“TWITCHING-curtain parade”, “vigilantes”… Neighbourhood Watch has been called many things over the years, but its ACT president Margaret Pearson says its role is a lot simpler than people imagine. Neighbourhood Watch groups in Canberra don’t […]
BEREAVEMENT doula Amy Banson wants to bring support to women in the space where birth meets death.
Amy says she has created the panel-led event, Let Me See My Baby, which will be held at the National Press Club on Monday, December 4, to help start important conversations that can help support women experiencing infant loss during pregnancy or soon after birth.
“As a bereavement doula I started to feel that the last thing women in these situations need is someone new coming in,” she says.
“The care should be consistent, coming from someone they already know, and I wanted to tap into that.
“We can all get better at supporting women in this. I actually think the fear of doing or saying the wrong thing can lead us down a path of wanting to say certain things, but actually you can keep it very simple and don’t have to say much. Just, if you want to talk, I’m here and I want to hear it. I want to journey with you. Even if you say, I don’t know what to say but I’m here.
“I think we can all agree that there are certain cliches that aren’t helpful.”
Mum-of-three Amy says that Let Me See My Baby looks at the way things have changed over many years in this area, back to a time when it was felt best that mum didn’t see or hold their baby who died.
“I felt the best way to open the conversation was to ask someone who had experienced this, what is child loss like for you?” Amy says.
“We start with someone who experienced it 40 years ago, and look at that in terms of the services that weren’t available then. We also speak to someone who lost a child last year which brings us to the here and now, highlights what’s changed, what we do differently now and what might still be lacking, but also the common themes that are the same.”
Amy says she feels that support in this area is something that needs to be open and available to everyone in the community.
“For the Canberra event I know of at least five men that will be attending, which is fantastic and it feels like a huge win that they feel comfortable enough to join,” she says.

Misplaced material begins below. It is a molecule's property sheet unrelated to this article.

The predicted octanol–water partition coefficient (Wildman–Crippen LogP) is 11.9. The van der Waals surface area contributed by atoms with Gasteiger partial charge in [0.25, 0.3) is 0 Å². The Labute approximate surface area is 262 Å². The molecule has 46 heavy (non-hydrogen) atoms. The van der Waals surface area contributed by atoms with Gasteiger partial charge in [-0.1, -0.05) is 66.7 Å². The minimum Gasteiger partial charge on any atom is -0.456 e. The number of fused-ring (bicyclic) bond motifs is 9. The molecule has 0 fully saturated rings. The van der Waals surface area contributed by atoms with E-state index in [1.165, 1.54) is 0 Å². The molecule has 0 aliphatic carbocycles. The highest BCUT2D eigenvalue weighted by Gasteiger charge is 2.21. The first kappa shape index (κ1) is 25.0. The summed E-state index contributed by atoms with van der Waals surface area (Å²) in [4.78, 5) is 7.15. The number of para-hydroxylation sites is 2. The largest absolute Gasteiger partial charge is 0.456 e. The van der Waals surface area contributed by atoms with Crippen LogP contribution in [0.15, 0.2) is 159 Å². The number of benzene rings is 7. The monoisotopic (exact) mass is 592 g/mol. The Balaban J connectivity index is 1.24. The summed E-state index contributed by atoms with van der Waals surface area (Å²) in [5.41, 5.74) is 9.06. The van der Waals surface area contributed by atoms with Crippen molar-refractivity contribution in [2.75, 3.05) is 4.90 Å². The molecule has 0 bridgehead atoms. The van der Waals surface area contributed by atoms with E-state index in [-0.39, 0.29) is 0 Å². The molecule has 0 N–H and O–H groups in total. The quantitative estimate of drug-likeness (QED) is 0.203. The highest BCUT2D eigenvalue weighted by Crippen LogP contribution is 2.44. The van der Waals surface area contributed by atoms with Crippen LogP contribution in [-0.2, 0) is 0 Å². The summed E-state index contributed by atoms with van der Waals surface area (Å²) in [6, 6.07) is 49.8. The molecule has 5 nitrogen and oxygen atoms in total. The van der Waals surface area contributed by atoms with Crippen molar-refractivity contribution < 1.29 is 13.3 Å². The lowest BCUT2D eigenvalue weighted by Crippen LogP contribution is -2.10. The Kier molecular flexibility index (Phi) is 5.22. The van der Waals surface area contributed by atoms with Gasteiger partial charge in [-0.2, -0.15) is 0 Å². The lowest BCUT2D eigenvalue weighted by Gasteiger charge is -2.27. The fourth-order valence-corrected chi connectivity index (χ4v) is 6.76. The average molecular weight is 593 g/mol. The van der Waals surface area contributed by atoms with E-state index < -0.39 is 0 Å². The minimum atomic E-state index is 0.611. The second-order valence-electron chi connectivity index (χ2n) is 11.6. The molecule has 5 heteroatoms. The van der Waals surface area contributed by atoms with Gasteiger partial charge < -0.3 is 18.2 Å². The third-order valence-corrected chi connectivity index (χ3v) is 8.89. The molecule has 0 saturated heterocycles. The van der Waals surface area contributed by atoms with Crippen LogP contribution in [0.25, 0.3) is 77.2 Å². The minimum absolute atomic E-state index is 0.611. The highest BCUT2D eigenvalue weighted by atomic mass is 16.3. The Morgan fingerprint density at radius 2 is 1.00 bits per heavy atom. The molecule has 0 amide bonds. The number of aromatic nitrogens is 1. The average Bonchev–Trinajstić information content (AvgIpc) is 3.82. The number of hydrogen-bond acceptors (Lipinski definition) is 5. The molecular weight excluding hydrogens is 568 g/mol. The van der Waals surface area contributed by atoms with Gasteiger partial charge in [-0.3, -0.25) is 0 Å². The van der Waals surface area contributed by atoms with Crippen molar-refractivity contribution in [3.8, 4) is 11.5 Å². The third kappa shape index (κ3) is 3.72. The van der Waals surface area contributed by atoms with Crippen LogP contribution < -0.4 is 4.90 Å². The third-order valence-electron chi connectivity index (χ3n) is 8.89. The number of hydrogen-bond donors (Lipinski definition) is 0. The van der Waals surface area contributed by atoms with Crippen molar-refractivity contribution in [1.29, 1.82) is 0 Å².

“There’s often an assumption that these conversations are for women but they’re topics that affect men too.”
Amy says she had planned to offer bereavement training via her business Little Silk Wings, but that running Let Me See My Baby has changed things for the moment.
“I’m realising that these conversations through the event in different communities could potentially reach more people in a more appealing way than study can, so I’m going with the flow with that at the moment,” she says.
“In 2018 I’m committed to Let Me See My Baby, with events planned for Melbourne in February, Tasmania in March, and then a loop of Australia via South Australia, Perth and the Northern Territory.
“My aim is to present to each community in a way that reflects what is already going on there, so I don’t want to bring in the same panel each time and just talk about change,” she says.
“I’m mindful that good things are already happening and that good work is already being done. Each panel will be unique to where we’re presenting, so it’s far from duplicating.
“It’s about really looking at the conversation according to who’s on the panel, respecting what’s there and creating a specific, unique, relevant event every time.”
Let Me See My Baby is on Monday December 4 from 6-9pm at the National Press Club of Australia. Tickets to trybooking.com/book/event?eid=304483. Visit littlesilkwings.com.au or facebook.com/events/1733543846946858/ for more information. Proceeds go to Lao Birthwork